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Blue moon day 2009

Blue moon day 2009

A rare "blue moon" is pictured in Buenos Aires, capital of Argentina, on Dec. 31, 2009. A "blue moon" is the second full moon in a month and has nothing to do with moon's color

A blue moon is a Full Moon that is not timed to the regular monthly pattern. Most years have twelve full moons which occur approximately monthly, but in addition to those twelve full lunar cycles, each solar calendar year contains an excess of roughly eleven days compared to the lunar year. The extra days accumulate, so that every two or three years (7 times in the 19-year Metonic cycle), there is an extra full moon. The extra moon is called a "blue moon." Different definitions place the "extra" moon at different times.

* In calculating the dates for Lent and Easter, the Clergy identify the Lent Moon. It is thought that historically when the moon's timing was too early, they named an earlier moon as a "betrayer moon" (belewe moon), thus the Lent moon came at its expected time.

* Folklore gave each moon a name according to its time of year. A moon which came too early had no folk name – and was called a blue moon – bringing the correct seasonal timings for future moons.
* The Farmers' Almanac defined blue moon as an extra full moon that occurred in a season; one season was normally three full moons. If a season had four full moons, then the third full moon was named a blue moon.

* Recent popular usage defined a blue moon as the second full moon in a calendar month, stemming from an interpretation error made in 1946 that was discovered in 1999.For example, December 31, 2009 was a blue moon according to this usage.

Stargazers seeing out 2009 were treated to a spectacular 'blue moon' last night.

Blue moons occur about once every two and a half years, which is the origin of the saying 'once in a blue moon'. Furthermore a blue moon falling precisely on December 31st is extremely unusual.

The last time it happened was in 1990, and the next time won't be until 2028.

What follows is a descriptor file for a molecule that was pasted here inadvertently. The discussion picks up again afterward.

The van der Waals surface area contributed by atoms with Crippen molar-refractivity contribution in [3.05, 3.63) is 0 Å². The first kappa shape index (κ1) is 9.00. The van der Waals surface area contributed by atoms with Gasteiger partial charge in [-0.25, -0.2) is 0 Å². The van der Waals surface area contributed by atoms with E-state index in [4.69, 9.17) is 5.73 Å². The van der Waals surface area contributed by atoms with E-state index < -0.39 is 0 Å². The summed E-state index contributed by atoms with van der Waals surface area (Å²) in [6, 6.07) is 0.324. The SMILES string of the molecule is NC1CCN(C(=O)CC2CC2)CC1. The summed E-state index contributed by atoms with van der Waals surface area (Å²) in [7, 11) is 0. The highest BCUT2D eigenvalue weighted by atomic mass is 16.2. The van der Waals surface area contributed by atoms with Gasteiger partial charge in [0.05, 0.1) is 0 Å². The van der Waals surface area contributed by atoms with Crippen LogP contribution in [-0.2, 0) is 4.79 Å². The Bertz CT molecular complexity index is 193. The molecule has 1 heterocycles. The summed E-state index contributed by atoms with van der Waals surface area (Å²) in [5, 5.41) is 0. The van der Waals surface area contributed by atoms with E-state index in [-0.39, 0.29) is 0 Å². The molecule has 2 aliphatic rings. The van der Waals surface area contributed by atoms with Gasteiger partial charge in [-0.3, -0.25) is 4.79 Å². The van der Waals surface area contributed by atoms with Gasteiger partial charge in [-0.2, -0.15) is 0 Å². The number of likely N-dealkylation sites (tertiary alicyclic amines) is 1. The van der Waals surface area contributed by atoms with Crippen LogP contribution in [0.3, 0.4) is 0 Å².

What space enthusiasts saw was the 13th moon of the year. Most years have 12 full moons, with one around every four weeks.

However, each solar calendar year, which is our normal calendar, consists of 365 days - the time it takes for Earth to go around the Sun. This is around 11 days longer than a lunar year which gradually shifts when a full moon falls.

It is because of this continual shift that it is so rare for the 'blue moon' to occur on New Year's Eve.

For astrologers looking for portents for their 2010 horoscopes there was also a partial lunar eclipse to consider.

Party goers in Europe and Asia were able to spot the eclipse on the same evening. Those in Wales and western England had the clearest skies in Britain but breaks in the cloud meant it was visible in London as well.

The Moon passed partly into the shadow cast by our planet, which is known as the umbra. The peak of the eclipse was at 7.23pm (GMT), when the Moon darkened and a portion from the bottom disappeared completely. Such an event can only occur when the Sun, Earth and Moon are closely aligned.

The term 'blue moon' is steeped in British folklore. In Shakespeare's day, blue moon simply meant rare or absurd.

Folklore expert Philip Hiscock said: 'The phrase 'blue moon' has been around for more than 400 years, and during that time its meaning has shifted.'

A partial lunar eclipse above Dublin around 7pm last night. About eight per cent of the Moon was covered by Earth's shadow

A couple looks at the moon during a partial lunar eclipse under the Roman pillars of the Temple of Hercules in Amman, Jordan

The modern definition sprang up in the 1940s. In those days, the Farmer's Almanac of Maine offered a very convoluted definition of a blue moon that included factors such as ecclesiastical dates.

The Sky & Telescope published an article in 1946 to try and clear up the meaning. Author James Hugh Pruett interpreted the Almanac as a blue moon being the 'second (full moon) in a month.'

That was not correct but could be understood and the modern blue moon was born.

Those living in the late 19th century literally saw a blue moon in the years following the eruption of the Indonesian volcano Krakatoa in 1883.

Plumes of ash had risen to the top of Earth's atmosphere which strongly scattered red light, while allowing other colour wavelengths to pass through.

The view of the Moon in China (pictured) and India, showed the bottom left corner blacked out - the reverse side to Europe


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